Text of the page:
In vitro angiogenesis

Preparation of fibrin gels.

Human fibrin gels were prepared in 96-well plates by addition of 2 μL 100 U/mL thrombin to 100 μL 3 mg/mL fibrinogen in PBS, pH 7.4. Bovine TG (Sigma Chemicals, St Louis, MO), human TG (purified from red blood cells according to Lobitz and coworkers45), or factor XIIIa (a kind gift from Dr H. Boeder and Dr P. Kappes, Centeon Pharma, Marburg, Germany) was added in different concentrations together with 5 mM CaCl2. After 4 hours of polymerization, thrombin was inactivated by equilibrating the gels for 12 hours with 0.2 mL M199 containing 10% human serum and 10% newborn calf serum. Inhibiting mAbs or peptides were added during this equilibration period to allow diffusion into the fibrin matrix. All experiments were performed with duplicate wells.

Altering the pH prior to polymerization by adding HCl (to pH 7.0) or NaOH (to pH 7.8) changes the structure of the formed fibrin network.46

In vitro angiogenesis model.

Endothelial cells were detached from the fibronectin-coated dishes with trypsin/EDTA and seeded on the fibrin matrices in a confluent density. After 24 hours the medium was replaced with medium containing different test compounds. Every 48 hours the medium was changed and collected, for a total of 4 to 6 days. Accumulation of fibrin degradation products in the conditioned media was assayed by a specific fibrin degradation enzyme-linked immunosorbent assay (ELISA; Organon Teknika, Boxtel, The Netherlands). The formation of tubular structures of endothelial cells by invasion in the underlying matrix was analyzed by phase contrast microscopy. Quantification of the length of the formed structures was performed by a computer equipped with Optimas image analysis software and a monochrome CCD camera (MX5) connected to it.47Cross-sectional analysis of the formed structures revealed that they reflected tubular structures or invaginations in the underlying fibrin matrix.12 ,47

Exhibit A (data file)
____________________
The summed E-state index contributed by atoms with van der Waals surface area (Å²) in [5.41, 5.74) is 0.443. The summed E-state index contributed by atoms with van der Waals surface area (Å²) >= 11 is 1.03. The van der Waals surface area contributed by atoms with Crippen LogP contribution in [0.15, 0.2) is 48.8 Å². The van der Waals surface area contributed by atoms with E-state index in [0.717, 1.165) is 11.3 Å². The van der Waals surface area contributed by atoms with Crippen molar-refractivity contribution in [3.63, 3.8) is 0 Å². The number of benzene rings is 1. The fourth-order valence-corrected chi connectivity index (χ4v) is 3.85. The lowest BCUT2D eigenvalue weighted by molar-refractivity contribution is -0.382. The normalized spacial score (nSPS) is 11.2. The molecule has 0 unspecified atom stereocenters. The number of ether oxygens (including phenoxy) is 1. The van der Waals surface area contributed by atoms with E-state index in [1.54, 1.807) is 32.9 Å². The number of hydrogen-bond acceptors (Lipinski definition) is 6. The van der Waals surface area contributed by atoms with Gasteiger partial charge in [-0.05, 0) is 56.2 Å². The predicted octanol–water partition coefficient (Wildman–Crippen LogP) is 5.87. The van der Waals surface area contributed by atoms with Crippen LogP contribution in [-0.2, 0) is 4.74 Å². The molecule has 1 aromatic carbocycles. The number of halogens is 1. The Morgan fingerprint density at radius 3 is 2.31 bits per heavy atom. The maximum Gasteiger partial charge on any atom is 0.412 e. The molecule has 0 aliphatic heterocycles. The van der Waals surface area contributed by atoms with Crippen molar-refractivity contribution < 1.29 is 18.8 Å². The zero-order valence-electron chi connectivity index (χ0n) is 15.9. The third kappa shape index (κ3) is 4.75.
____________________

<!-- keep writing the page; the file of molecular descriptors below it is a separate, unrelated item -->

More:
Immunohistochemical analysis of the formed capillary-like tubular structures

Fibrin matrices were fixed in 4% P-formaldehyde in PBS, pH 7.4 for 2 hours at 4°C. After fixation the fibrin matrices were washed overnight with 5% sucrose in PBS and embedded in Tissue-Tek (Sakura, Zoeterwoude, The Netherlands) and snap-frozen in precooled 2-methyl butane and stored at −80°C. For immunohistochemical analysis sections 7 μm thick were made throughout the whole specimen and the sections were fixed on the slide by 4%P-formaldehyde in PBS. Incubation with the primary antibody (CD-51, a mAb against the αv-chain was used at a concentration of 1:100) was in dakodiluent (Dako, Carpinteria, CA) for 1 hour at room temperature. As secondary antibody antimouse-Cy3 (Sigma Chemicals) was used in a 1:100 dilution for a 1-hour incubation. After washing the sections were mounted with Vectashield (Vector Laboratories, Burlingame, CA).

Adhesion of endothelial cells to fibrin